The Coronavirus pandemic is turning into more than just a public health crisis. Besides its economic dimension, it is also linked to a spike in Gender-Based Violence (GBV).
Globally, according to UN Women, a United Nations entity dedicated to gender equality and empowerment of women, domestic violence helplines and rescue shelters have been reporting up to 33 per cent rise in distress calls. From France and the United Kingdom to Africa and the Middle East, cases have been on the rise.
The African Union Commissioner for Social Affairs, Amira Elfadil Mohammed Elfadil, says that the pandemic has seen rape, child marriage, female genital mutilation and other forms of sexual violence rise.
“We must ensure that the rights and needs of sexual violence survivors are at the heart of response efforts and interventions, particularly as we fight the COVID 19 pandemic,” she said in a message to mark the 2020 International Day for the Elimination of Violence in Conflict marked on June 19 .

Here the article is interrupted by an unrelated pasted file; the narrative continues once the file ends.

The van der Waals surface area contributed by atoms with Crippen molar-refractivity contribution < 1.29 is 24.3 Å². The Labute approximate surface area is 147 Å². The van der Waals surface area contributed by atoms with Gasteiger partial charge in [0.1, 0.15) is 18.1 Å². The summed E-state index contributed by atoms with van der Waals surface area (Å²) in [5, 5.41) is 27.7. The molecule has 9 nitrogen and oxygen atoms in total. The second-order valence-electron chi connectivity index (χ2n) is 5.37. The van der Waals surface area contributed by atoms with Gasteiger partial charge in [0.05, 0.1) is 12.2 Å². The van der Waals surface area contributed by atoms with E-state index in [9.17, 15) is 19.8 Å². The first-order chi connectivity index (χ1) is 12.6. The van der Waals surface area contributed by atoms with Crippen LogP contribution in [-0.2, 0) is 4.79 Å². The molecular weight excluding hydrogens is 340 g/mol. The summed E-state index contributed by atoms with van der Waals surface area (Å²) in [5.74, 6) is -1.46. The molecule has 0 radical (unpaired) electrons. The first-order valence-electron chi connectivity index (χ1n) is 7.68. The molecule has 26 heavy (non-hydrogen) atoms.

In Kenya, similar trends have been reported. A toll-free helpline, 0800 720 501, has been introduced by the Federation of Women Lawyers (FIDA-Kenya) as an alternative means of sending SOS due to movement restrictions during the pandemic for physical reports. The hotline received 289 calls between mid-April and early-May, most of them related to GBV.
Some counties are reporting up to seven defilement and rape cases, and harmful practices such as female-genital mutilation in their tens, during the pandemic, according to a joint statement by organisations involved in the fight against GBV in Kenya, led by the Coalition on Violence Against Women (COVAW).
It is feared that physical violence, psychological torture, defilement and arbitrary deprivation of liberties among other forms of violence, could continue rising as the pandemic persists. While women and girls are more vulnerable, men and boys are not spared.